But what of the struggle along the way, what of the pain, the shame, the sadness, the self-loathing that is an integral part of getting to that place of being a “tough guy” that people fear and respect?

We don’t get to see that part!

We get all the gloss and heroics, but the messy interior emotional stuff gets left out of it. It’s not cool to see Batman cry! We don’t want a vulnerable hero.

Batman crying parents
Batman cries for his parents

As men we hide our feelings for fear or criticism, especially from other men who may perceive the expression of feelings as weakness.

But being brave also means being vulnerable. It takes courage to be open to other people about who you are and what you stand for in life. Those who constantly lie to themselves and others, who are afraid of expressing themselves become cowards. Human beings male or female can only take so much of living in shadow, of failing to be who we are and live the life we know we ought to.

Eventually something breaks, it may be our mind, it may be our body. It may be our will power, our ethics or values. We compromise a little here and there, we give in to the demands of others. We keep doing that and eventually we wake up one day and don’t know who we are anymore.

Leo Buscaglia quote strength gentleness

We find that we have spent so much effort trying to please others, trying to be polite and not ruffle feathers, trying to live the life we imagine others want us to live and we lose our authentic voice.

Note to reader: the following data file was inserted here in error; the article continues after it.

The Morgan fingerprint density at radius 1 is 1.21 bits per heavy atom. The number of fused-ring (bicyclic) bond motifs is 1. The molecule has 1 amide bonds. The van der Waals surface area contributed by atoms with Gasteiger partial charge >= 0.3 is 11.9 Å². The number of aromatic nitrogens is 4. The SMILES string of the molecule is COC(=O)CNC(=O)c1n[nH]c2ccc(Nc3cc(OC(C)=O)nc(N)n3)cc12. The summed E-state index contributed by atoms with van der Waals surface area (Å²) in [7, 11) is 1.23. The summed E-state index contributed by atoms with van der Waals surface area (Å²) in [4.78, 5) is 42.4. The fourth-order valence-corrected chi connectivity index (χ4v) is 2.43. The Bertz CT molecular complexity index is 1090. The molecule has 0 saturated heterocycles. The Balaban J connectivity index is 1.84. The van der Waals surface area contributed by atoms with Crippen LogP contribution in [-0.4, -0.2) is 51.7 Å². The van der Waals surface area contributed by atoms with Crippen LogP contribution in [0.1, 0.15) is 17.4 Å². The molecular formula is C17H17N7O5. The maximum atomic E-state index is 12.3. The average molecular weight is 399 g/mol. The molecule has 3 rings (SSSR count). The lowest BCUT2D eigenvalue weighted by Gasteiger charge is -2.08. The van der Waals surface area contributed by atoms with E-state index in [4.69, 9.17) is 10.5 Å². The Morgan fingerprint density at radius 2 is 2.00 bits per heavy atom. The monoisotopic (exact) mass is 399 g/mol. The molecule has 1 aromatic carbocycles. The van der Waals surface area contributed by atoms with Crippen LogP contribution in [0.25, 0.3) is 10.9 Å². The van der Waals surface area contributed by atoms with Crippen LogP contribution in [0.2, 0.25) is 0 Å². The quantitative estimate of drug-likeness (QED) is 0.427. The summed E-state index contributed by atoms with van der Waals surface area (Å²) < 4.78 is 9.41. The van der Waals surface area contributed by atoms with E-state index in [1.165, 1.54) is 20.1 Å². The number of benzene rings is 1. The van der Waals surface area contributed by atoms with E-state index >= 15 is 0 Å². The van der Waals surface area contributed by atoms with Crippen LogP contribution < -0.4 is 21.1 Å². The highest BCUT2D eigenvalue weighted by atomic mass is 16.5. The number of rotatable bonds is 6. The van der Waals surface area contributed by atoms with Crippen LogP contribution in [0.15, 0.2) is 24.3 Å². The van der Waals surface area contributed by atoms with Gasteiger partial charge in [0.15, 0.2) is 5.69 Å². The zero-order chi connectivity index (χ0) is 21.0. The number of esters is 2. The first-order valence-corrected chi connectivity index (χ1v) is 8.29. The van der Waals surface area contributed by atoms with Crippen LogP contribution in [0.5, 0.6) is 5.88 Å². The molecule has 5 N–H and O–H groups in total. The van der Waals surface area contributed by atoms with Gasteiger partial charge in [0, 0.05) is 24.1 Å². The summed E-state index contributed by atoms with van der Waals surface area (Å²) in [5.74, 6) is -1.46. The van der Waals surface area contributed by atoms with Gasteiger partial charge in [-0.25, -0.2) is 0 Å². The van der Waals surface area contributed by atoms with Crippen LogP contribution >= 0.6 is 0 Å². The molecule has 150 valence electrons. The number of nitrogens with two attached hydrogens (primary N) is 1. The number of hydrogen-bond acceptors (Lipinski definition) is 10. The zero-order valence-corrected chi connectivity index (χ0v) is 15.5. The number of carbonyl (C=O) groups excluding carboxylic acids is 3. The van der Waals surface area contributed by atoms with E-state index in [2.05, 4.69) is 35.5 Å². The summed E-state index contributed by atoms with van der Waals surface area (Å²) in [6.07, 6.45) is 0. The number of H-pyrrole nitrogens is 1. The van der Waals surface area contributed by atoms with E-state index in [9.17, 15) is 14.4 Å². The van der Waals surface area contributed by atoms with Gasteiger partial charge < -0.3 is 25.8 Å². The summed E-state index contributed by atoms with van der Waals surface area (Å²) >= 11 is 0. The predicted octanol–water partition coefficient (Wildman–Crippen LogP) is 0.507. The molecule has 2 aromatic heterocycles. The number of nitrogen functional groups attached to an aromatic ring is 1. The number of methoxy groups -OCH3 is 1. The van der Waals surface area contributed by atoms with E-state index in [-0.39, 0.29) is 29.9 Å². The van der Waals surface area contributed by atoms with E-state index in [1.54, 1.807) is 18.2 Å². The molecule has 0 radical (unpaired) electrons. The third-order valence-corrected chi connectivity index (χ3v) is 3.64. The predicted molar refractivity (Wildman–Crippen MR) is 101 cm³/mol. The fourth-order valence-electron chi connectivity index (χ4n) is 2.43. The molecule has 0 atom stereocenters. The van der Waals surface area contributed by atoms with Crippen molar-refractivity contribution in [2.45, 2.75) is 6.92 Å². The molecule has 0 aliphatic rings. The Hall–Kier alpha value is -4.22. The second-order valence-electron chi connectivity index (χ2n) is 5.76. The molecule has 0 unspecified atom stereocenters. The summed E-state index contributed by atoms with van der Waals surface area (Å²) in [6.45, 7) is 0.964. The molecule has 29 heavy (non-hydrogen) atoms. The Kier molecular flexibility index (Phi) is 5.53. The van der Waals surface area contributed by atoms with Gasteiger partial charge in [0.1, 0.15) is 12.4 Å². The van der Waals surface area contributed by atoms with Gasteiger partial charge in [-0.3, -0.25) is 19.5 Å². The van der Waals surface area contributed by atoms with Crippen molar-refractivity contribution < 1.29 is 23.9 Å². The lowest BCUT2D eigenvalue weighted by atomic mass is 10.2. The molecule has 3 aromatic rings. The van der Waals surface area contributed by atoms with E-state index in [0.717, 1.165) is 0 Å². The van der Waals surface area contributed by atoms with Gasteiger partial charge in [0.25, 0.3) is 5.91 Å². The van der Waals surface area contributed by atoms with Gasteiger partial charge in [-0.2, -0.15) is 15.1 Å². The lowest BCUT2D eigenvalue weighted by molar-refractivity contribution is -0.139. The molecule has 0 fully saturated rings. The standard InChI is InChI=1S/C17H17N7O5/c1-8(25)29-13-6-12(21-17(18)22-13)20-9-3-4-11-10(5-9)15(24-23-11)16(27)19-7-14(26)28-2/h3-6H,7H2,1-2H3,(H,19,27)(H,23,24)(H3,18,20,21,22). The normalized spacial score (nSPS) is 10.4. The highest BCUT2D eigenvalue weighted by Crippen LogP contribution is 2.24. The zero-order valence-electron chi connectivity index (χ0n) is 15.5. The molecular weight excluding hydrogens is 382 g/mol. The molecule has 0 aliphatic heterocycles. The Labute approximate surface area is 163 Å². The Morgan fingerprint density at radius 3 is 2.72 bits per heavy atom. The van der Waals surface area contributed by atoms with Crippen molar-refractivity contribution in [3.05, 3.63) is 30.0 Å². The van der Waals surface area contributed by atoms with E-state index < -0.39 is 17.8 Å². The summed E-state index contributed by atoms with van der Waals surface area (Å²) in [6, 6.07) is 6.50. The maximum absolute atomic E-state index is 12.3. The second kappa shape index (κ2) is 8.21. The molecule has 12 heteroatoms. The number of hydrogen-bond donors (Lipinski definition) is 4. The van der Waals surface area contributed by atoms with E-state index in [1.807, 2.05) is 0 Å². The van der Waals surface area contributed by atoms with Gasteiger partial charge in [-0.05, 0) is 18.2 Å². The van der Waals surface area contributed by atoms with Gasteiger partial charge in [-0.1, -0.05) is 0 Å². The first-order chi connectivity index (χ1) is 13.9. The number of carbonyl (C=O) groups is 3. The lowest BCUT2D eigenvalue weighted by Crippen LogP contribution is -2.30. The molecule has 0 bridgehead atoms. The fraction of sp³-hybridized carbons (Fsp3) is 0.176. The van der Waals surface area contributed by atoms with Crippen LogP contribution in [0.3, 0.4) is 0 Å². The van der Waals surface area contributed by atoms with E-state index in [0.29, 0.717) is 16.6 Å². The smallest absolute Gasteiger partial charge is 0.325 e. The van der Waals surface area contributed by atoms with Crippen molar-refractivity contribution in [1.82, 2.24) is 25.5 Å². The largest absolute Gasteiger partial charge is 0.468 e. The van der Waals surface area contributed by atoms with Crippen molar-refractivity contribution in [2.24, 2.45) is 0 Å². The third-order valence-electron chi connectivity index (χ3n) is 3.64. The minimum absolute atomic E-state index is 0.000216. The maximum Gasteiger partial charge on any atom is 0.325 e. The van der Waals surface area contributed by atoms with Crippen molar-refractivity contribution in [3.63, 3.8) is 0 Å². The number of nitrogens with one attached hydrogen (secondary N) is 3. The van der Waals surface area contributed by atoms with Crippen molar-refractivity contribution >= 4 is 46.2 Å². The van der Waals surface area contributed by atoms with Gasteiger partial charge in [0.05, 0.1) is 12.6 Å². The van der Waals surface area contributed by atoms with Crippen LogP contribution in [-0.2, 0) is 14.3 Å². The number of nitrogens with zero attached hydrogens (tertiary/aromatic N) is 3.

We lose the voice of our heart. We lose the voice of our soul that cries out for us not to be perfect, tough and infallible, but to be authentic.

To open up about who we are what we stand for. To feel life in all its glory and all its pain, facing everything, denying nothing.

What we deny and repress we give power to. But what we face and own, we transform through the spotlight of awareness.

Supermans pal jimmy olsen supermans saddest day cry tears

“If the healthy masculine principle tends toward autonomy, strength, independence, and freedom, when that principle becomes unhealthy or pathological, all of those positive virtues either over – or under-fire. There is not just autonomy, but alienation; not just strength, but domination; not just independence but morbid fear of relationship and commitment; not just a drive toward freedom, but a drive to destroy. The unhealthy masculine principle does not transcend in freedom, but dominates in fear.” – Ken Wilber / Integral Theory

Fantasy heroes are great fun. We can enjoy them as entertainment, and while they may live impossibly cool lives where everything goes right by the end of the credits, we can still be inspired by their best qualities.

Fantasy is important. Social scientists and theorists tell us that those who have rich fantasy lives are generally sane, happy, healthy people. Despite alarmist media desperate for ratings and attention talking up violent movies and video games, there exists far more evidence about the positive effects of expressing ourselves through fantasy movies, video games and novels etc. In contrast the evidence for the negative effects of entertainment media is often mis-reported, blown out of proportion and too often factually incorrect or just plain wrong.

Freddy Kruger Jason Vorhees Alien vs Predator